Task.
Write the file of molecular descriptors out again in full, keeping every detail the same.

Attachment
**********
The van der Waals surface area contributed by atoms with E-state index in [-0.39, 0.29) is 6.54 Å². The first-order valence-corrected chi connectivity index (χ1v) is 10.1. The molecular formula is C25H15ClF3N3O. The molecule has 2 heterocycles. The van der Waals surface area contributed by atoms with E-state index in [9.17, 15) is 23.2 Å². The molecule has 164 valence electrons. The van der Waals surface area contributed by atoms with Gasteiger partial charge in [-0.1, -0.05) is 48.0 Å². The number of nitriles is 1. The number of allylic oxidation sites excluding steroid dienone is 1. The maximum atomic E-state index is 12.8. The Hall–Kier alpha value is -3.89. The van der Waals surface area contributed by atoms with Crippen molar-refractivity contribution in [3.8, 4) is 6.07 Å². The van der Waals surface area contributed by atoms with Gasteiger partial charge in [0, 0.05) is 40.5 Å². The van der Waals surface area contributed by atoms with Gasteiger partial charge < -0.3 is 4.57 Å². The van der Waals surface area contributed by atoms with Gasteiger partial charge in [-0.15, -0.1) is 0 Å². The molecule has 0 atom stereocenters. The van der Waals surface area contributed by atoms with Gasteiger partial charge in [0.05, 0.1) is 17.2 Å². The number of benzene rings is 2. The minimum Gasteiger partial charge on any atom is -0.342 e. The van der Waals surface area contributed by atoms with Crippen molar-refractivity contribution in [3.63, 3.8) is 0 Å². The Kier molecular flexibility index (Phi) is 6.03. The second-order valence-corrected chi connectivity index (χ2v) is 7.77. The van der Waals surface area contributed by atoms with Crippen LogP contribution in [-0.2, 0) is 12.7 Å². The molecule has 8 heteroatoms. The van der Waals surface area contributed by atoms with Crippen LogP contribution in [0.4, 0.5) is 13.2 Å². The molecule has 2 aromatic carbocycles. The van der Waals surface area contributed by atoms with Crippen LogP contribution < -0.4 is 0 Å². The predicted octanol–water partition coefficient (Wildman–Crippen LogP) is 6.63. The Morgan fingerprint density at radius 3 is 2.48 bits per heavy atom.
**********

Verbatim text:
The van der Waals surface area contributed by atoms with E-state index in [-0.39, 0.29) is 6.54 Å². The first-order valence-corrected chi connectivity index (χ1v) is 10.1. The molecular formula is C25H15ClF3N3O. The molecule has 2 heterocycles. The van der Waals surface area contributed by atoms with E-state index in [9.17, 15) is 23.2 Å². The molecule has 164 valence electrons. The van der Waals surface area contributed by atoms with Gasteiger partial charge in [-0.1, -0.05) is 48.0 Å². The number of nitriles is 1. The number of allylic oxidation sites excluding steroid dienone is 1. The maximum atomic E-state index is 12.8. The Hall–Kier alpha value is -3.89. The van der Waals surface area contributed by atoms with Crippen molar-refractivity contribution in [3.8, 4) is 6.07 Å². The van der Waals surface area contributed by atoms with Gasteiger partial charge in [0, 0.05) is 40.5 Å². The van der Waals surface area contributed by atoms with Gasteiger partial charge < -0.3 is 4.57 Å². The van der Waals surface area contributed by atoms with Gasteiger partial charge in [-0.15, -0.1) is 0 Å². The molecule has 0 atom stereocenters. The van der Waals surface area contributed by atoms with Gasteiger partial charge in [0.05, 0.1) is 17.2 Å². The number of benzene rings is 2. The minimum Gasteiger partial charge on any atom is -0.342 e. The van der Waals surface area contributed by atoms with Crippen molar-refractivity contribution in [3.63, 3.8) is 0 Å². The Kier molecular flexibility index (Phi) is 6.03. The second-order valence-corrected chi connectivity index (χ2v) is 7.77. The van der Waals surface area contributed by atoms with Crippen LogP contribution in [-0.2, 0) is 12.7 Å². The molecule has 8 heteroatoms. The van der Waals surface area contributed by atoms with Crippen LogP contribution in [0.4, 0.5) is 13.2 Å². The molecule has 2 aromatic carbocycles. The van der Waals surface area contributed by atoms with Crippen LogP contribution < -0.4 is 0 Å². The predicted octanol–water partition coefficient (Wildman–Crippen LogP) is 6.63. The Morgan fingerprint density at radius 3 is 2.48 bits per heavy atom.